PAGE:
What are the best assistive technology tools for help with writing college level essays?

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Jamie Martin, Assistive Technology Consultant for Students and Adults with Dyslexia

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Great question! There are several assistive technology (AT) tools available to help with writing, depending on your particular language difficulties. Here's a breakdown:

If you have difficulty with spelling, there are two options that can help. The first is word prediction, which requires you to use a keyboard. After you type the first few characters of a word, the technology predicts what you are trying to write and offers several suggestions. You just tap or click on the correct choice and it is inserted into your text. On the college level, this option is good if your difficulty with spelling is not profound and you can type quickly. If you have great difficulty spelling and your typing is slow, a better option to keep up with the volume of college-level writing might be dictation technology. Software like Dragon NaturallySpeaking (Windows) and Dragon Dictate (Mac) will allow you to speak your words and have them transcribed into a word processor or other writing program.

If you have difficulty organizing your writing, an electronic graphic organizer can be very helpful. Instead of grouping your ideas in a linear outline, you can use a graphic organizer to arrange them visually in a mind map. Several apps and programs will then convert the mind map to an outline for you as you prepare to draft your essay.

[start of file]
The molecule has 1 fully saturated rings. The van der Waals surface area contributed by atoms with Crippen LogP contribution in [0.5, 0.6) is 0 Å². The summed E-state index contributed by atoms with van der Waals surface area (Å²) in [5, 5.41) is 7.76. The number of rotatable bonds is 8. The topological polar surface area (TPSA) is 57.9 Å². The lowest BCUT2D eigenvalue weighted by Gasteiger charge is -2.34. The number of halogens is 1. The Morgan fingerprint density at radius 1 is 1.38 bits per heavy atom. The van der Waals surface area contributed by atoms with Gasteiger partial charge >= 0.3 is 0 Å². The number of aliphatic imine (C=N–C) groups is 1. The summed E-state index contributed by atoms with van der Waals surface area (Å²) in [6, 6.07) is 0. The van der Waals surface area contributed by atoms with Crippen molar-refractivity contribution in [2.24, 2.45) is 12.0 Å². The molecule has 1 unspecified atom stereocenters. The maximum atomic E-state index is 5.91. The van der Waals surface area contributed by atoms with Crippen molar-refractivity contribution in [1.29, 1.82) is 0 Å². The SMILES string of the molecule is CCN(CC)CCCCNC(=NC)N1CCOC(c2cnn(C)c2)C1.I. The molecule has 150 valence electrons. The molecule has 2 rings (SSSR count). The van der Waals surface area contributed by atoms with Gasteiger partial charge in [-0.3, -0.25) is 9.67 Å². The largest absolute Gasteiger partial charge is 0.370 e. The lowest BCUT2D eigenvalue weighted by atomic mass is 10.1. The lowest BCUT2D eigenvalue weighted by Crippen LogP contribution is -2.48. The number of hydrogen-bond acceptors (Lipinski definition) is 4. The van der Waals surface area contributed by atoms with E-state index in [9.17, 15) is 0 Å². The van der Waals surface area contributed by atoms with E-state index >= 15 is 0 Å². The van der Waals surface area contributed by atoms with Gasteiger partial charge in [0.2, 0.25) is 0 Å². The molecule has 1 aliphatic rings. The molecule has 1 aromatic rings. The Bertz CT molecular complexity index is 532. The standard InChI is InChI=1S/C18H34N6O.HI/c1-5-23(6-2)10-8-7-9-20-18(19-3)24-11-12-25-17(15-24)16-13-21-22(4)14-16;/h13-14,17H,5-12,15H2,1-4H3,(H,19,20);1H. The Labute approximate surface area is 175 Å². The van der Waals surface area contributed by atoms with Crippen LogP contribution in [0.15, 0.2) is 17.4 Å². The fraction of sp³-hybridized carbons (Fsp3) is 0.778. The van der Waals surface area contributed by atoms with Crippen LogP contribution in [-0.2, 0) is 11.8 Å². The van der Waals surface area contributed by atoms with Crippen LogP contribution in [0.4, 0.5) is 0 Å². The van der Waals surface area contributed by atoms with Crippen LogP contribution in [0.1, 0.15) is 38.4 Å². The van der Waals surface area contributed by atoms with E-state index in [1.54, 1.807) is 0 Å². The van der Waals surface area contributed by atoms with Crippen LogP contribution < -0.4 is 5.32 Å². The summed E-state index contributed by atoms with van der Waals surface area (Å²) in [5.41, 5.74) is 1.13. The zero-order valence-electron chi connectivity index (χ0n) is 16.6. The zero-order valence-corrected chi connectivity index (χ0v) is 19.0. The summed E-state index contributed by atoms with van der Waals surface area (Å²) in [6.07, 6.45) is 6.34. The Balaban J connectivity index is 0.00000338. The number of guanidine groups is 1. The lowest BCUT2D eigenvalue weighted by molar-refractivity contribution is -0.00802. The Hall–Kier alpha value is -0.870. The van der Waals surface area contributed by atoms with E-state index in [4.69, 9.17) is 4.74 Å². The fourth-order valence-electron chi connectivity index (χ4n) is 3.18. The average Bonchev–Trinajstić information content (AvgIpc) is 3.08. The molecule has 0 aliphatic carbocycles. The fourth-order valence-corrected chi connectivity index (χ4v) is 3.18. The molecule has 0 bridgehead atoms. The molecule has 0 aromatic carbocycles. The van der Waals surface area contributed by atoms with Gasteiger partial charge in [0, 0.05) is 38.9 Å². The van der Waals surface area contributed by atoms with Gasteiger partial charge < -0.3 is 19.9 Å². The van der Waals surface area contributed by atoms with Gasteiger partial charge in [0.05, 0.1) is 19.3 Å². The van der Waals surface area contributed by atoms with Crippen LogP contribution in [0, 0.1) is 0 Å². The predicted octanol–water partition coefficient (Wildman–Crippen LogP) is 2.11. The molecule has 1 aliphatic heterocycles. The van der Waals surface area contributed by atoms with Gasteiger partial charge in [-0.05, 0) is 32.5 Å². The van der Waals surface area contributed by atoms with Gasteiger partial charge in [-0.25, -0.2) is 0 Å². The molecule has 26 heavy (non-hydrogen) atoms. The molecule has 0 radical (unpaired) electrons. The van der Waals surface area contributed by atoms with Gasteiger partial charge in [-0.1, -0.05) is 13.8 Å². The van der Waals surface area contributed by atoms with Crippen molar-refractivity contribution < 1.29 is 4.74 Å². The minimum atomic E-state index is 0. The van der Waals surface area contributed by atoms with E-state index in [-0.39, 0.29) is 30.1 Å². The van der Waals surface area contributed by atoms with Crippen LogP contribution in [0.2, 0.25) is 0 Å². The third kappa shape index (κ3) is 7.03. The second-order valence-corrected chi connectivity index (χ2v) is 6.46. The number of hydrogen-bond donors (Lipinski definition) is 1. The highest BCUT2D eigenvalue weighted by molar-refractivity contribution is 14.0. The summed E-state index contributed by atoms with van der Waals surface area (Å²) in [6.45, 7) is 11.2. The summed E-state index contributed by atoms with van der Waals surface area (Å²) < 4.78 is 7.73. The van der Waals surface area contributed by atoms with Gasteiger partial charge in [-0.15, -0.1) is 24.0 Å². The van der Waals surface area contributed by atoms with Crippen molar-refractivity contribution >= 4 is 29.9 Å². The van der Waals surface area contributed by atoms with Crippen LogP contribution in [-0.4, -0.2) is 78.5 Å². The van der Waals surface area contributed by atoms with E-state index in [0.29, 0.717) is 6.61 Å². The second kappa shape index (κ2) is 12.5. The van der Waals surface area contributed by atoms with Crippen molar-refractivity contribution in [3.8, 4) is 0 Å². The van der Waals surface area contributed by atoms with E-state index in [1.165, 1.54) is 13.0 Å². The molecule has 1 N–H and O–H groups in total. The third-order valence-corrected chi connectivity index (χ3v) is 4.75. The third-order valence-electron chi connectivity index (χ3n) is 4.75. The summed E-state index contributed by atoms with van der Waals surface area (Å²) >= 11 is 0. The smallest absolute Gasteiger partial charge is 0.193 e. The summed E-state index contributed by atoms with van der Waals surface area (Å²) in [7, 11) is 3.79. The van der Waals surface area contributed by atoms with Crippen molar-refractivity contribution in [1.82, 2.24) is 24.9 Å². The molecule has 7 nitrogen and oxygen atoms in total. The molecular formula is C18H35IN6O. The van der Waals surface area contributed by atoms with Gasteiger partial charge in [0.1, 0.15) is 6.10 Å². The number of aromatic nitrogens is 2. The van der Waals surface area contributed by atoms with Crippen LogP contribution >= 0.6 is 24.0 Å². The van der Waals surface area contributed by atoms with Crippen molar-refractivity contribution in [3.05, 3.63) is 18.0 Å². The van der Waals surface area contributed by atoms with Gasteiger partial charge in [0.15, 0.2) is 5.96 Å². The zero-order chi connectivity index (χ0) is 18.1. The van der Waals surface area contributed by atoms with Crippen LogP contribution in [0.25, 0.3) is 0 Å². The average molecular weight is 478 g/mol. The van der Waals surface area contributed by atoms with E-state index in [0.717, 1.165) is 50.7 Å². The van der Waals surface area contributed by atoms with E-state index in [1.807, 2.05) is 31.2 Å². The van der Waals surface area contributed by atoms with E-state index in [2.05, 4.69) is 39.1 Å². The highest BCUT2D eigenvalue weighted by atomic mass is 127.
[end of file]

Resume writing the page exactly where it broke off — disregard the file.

Finally, if you have difficulty proofreading and editing your essays, there are two types of AT tools that can be helpful to college students. The first is text-to-speech technology. For many students with learning differences, such as dyslexia, proofreading their own writing is just as difficult as reading a book. A great first step is to use text-to-speech to listen for errors in a first draft. Then, you can use a contextual spell and grammar checker to take a deeper look for mistakes in your writing. Tools like Ginger, Ghotit, and Grammarly look at individual sentences and can pick out things like homonym errors that you don't want in a college-level essay.

If you use a combination of these AT tools, I'm sure you will see an improvement in your composition, and you'll become a more independent college student when it comes to essay writing.

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